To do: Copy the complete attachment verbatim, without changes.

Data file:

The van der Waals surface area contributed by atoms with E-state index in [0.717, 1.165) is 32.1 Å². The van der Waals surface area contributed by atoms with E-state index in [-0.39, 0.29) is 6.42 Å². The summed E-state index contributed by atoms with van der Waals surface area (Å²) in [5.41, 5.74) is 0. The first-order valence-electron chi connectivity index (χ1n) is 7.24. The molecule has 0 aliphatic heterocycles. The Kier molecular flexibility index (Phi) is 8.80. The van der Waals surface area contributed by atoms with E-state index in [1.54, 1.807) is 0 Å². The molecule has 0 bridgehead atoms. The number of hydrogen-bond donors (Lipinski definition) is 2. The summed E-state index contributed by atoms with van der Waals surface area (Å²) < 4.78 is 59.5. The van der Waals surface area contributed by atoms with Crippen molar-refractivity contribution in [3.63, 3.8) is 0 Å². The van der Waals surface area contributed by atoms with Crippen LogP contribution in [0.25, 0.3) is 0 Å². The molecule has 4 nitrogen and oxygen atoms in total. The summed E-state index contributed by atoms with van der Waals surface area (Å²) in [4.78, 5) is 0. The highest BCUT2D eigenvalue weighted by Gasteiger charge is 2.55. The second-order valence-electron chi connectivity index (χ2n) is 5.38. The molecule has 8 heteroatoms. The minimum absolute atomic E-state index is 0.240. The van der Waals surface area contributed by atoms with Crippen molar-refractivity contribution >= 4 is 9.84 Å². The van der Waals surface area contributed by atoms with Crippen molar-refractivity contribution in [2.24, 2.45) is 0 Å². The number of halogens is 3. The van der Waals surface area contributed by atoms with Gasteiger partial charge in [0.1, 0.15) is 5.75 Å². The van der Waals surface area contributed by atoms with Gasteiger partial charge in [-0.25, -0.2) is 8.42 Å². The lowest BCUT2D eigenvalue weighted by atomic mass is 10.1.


The van der Waals surface area contributed by atoms with E-state index in [0.717, 1.165) is 32.1 Å². The van der Waals surface area contributed by atoms with E-state index in [-0.39, 0.29) is 6.42 Å². The summed E-state index contributed by atoms with van der Waals surface area (Å²) in [5.41, 5.74) is 0. The first-order valence-electron chi connectivity index (χ1n) is 7.24. The molecule has 0 aliphatic heterocycles. The Kier molecular flexibility index (Phi) is 8.80. The van der Waals surface area contributed by atoms with E-state index in [1.54, 1.807) is 0 Å². The molecule has 0 bridgehead atoms. The number of hydrogen-bond donors (Lipinski definition) is 2. The summed E-state index contributed by atoms with van der Waals surface area (Å²) < 4.78 is 59.5. The van der Waals surface area contributed by atoms with Crippen molar-refractivity contribution in [3.63, 3.8) is 0 Å². The van der Waals surface area contributed by atoms with Crippen LogP contribution in [0.25, 0.3) is 0 Å². The molecule has 4 nitrogen and oxygen atoms in total. The summed E-state index contributed by atoms with van der Waals surface area (Å²) in [4.78, 5) is 0. The highest BCUT2D eigenvalue weighted by Gasteiger charge is 2.55. The second-order valence-electron chi connectivity index (χ2n) is 5.38. The molecule has 8 heteroatoms. The minimum absolute atomic E-state index is 0.240. The van der Waals surface area contributed by atoms with Crippen molar-refractivity contribution >= 4 is 9.84 Å². The van der Waals surface area contributed by atoms with Crippen molar-refractivity contribution in [2.24, 2.45) is 0 Å². The number of halogens is 3. The van der Waals surface area contributed by atoms with Gasteiger partial charge in [0.1, 0.15) is 5.75 Å². The van der Waals surface area contributed by atoms with Gasteiger partial charge in [-0.25, -0.2) is 8.42 Å². The lowest BCUT2D eigenvalue weighted by atomic mass is 10.1.